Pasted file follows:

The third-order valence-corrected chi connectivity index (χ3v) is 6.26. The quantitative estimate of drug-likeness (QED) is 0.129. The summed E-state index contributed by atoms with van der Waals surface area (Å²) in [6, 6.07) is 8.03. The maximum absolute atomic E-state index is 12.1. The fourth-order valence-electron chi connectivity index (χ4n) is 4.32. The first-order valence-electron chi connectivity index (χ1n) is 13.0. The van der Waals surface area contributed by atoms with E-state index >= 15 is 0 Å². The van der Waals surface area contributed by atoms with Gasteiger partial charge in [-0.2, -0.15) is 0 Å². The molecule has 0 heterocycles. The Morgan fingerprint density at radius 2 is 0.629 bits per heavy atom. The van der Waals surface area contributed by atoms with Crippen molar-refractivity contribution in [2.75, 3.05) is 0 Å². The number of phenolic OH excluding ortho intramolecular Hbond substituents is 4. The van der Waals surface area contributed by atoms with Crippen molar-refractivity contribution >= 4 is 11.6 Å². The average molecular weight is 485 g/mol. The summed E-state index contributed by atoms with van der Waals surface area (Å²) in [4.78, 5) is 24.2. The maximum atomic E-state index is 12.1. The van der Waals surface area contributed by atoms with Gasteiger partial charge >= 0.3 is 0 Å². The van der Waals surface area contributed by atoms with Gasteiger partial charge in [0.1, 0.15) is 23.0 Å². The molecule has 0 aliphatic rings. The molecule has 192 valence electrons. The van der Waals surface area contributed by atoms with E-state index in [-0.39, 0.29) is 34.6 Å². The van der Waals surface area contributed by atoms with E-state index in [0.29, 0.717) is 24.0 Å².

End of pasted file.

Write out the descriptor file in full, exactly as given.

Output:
The third-order valence-corrected chi connectivity index (χ3v) is 6.26. The quantitative estimate of drug-likeness (QED) is 0.129. The summed E-state index contributed by atoms with van der Waals surface area (Å²) in [6, 6.07) is 8.03. The maximum absolute atomic E-state index is 12.1. The fourth-order valence-electron chi connectivity index (χ4n) is 4.32. The first-order valence-electron chi connectivity index (χ1n) is 13.0. The van der Waals surface area contributed by atoms with E-state index >= 15 is 0 Å². The van der Waals surface area contributed by atoms with Gasteiger partial charge in [-0.2, -0.15) is 0 Å². The molecule has 0 heterocycles. The Morgan fingerprint density at radius 2 is 0.629 bits per heavy atom. The van der Waals surface area contributed by atoms with Crippen molar-refractivity contribution in [2.75, 3.05) is 0 Å². The number of phenolic OH excluding ortho intramolecular Hbond substituents is 4. The van der Waals surface area contributed by atoms with Crippen molar-refractivity contribution >= 4 is 11.6 Å². The average molecular weight is 485 g/mol. The summed E-state index contributed by atoms with van der Waals surface area (Å²) in [4.78, 5) is 24.2. The maximum atomic E-state index is 12.1. The van der Waals surface area contributed by atoms with Gasteiger partial charge >= 0.3 is 0 Å². The van der Waals surface area contributed by atoms with Gasteiger partial charge in [0.1, 0.15) is 23.0 Å². The molecule has 0 aliphatic rings. The molecule has 192 valence electrons. The van der Waals surface area contributed by atoms with E-state index in [-0.39, 0.29) is 34.6 Å². The van der Waals surface area contributed by atoms with E-state index in [0.29, 0.717) is 24.0 Å².